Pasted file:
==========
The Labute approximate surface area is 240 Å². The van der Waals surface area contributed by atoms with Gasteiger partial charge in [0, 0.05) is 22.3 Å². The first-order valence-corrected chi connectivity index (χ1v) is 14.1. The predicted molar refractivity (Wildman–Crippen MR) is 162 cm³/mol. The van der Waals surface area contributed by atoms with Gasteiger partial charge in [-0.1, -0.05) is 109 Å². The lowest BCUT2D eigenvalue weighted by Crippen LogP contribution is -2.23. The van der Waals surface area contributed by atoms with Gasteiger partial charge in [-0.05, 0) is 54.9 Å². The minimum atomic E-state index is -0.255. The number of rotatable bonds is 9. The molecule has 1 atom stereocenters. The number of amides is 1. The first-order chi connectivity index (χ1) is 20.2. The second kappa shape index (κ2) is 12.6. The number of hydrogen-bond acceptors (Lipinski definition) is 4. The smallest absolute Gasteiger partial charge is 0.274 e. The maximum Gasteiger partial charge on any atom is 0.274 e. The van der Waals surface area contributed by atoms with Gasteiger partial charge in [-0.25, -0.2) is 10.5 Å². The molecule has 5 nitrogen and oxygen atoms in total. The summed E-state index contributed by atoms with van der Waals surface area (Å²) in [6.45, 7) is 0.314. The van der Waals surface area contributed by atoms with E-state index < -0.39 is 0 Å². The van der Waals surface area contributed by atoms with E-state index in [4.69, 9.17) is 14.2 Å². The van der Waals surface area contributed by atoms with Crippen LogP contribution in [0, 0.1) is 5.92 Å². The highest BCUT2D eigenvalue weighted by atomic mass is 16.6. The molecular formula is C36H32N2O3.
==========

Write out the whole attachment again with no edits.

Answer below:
The Labute approximate surface area is 240 Å². The van der Waals surface area contributed by atoms with Gasteiger partial charge in [0, 0.05) is 22.3 Å². The first-order valence-corrected chi connectivity index (χ1v) is 14.1. The predicted molar refractivity (Wildman–Crippen MR) is 162 cm³/mol. The van der Waals surface area contributed by atoms with Gasteiger partial charge in [-0.1, -0.05) is 109 Å². The lowest BCUT2D eigenvalue weighted by Crippen LogP contribution is -2.23. The van der Waals surface area contributed by atoms with Gasteiger partial charge in [-0.05, 0) is 54.9 Å². The minimum atomic E-state index is -0.255. The number of rotatable bonds is 9. The molecule has 1 atom stereocenters. The number of amides is 1. The first-order chi connectivity index (χ1) is 20.2. The second kappa shape index (κ2) is 12.6. The number of hydrogen-bond acceptors (Lipinski definition) is 4. The smallest absolute Gasteiger partial charge is 0.274 e. The maximum Gasteiger partial charge on any atom is 0.274 e. The van der Waals surface area contributed by atoms with Gasteiger partial charge in [-0.25, -0.2) is 10.5 Å². The molecule has 5 nitrogen and oxygen atoms in total. The summed E-state index contributed by atoms with van der Waals surface area (Å²) in [6.45, 7) is 0.314. The van der Waals surface area contributed by atoms with E-state index < -0.39 is 0 Å². The van der Waals surface area contributed by atoms with E-state index in [4.69, 9.17) is 14.2 Å². The van der Waals surface area contributed by atoms with Crippen LogP contribution in [0, 0.1) is 5.92 Å². The highest BCUT2D eigenvalue weighted by atomic mass is 16.6. The molecular formula is C36H32N2O3.